A Poincaré plot is traditionally used in physics to visualize the dynamic behavior of a system. In this use case, “a smaller, more concentrated plot indicates system (patient) stability, whereas a more scattered Poincare plot indicates system (patient) irregularity, reflecting in our case poorer glucose control and rapid glucose excursions.”
Each point of the plot has coordinates BG(t-1) on the x-axis and BG(t) on the y-axis. The difference between the coordinates (y-x) of each point represents the BG rate of change. To calculate this, I simply created a new column in the DataFrame called “Lag” and used the Pandas .shift() function to get (t-1):
This plot is an ideal comparison tool to visualize the effect of changes in treatment. For example, one could gather BG “control” data for a 30 day period, make some change in treatment (e.g. adjustment of carb ratios, adjustment of basal dose, regular exercise, dietary changes, etc.) for 30 days and gather that BG data, then plot the two periods next to each other and compare the spread. A more concentrated second 30 day period would be indicative of a beneficial treatment.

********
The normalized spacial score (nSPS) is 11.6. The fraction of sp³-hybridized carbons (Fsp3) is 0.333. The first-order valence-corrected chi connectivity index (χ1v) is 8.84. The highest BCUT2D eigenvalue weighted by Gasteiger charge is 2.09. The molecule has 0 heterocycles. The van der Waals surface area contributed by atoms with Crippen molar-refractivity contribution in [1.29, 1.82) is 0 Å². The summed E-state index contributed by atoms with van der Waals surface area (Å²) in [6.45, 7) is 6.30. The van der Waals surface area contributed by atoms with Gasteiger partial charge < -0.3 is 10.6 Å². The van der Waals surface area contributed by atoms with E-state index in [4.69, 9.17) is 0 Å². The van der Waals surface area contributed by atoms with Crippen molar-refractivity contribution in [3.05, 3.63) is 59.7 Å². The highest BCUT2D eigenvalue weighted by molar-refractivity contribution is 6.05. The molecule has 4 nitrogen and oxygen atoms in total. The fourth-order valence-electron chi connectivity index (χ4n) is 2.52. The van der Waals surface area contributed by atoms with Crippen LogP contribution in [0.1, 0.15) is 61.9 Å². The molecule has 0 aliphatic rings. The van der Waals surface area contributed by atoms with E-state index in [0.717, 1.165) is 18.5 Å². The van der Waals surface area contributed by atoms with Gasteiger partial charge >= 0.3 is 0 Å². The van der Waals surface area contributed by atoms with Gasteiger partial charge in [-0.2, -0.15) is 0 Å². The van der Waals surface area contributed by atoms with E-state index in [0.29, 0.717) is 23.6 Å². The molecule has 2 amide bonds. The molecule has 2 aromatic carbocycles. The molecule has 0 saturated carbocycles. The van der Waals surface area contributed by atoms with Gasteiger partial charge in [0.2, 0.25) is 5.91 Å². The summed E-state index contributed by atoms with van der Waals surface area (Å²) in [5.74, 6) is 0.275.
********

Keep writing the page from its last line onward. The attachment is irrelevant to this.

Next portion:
Since I didn’t have any treatment changes to compare across, I decided to showcase the Poincaré plot with 3 separate timeframes — one “good day”, one “bad day”, and the total 30 day period:
From Figure 7 above it’s clear that the left-most plot was indeed a “bad” day, with a greater spread of points indicating more variation in BG.
There is one outlier point on the “Total 30 Day” graph that is the result of a two-hour period where my CGM failed to acquire data. My BG changed by 108 mg/dL in that period, resulting in a significant difference between the two adjacent timestamps.
Continue reading: https://towardsdatascience.com/how-to-analyze-blood-glucose-data-with-python-data-science-packages-4f160f9564be?source=rss—-7f60cf5620c9—4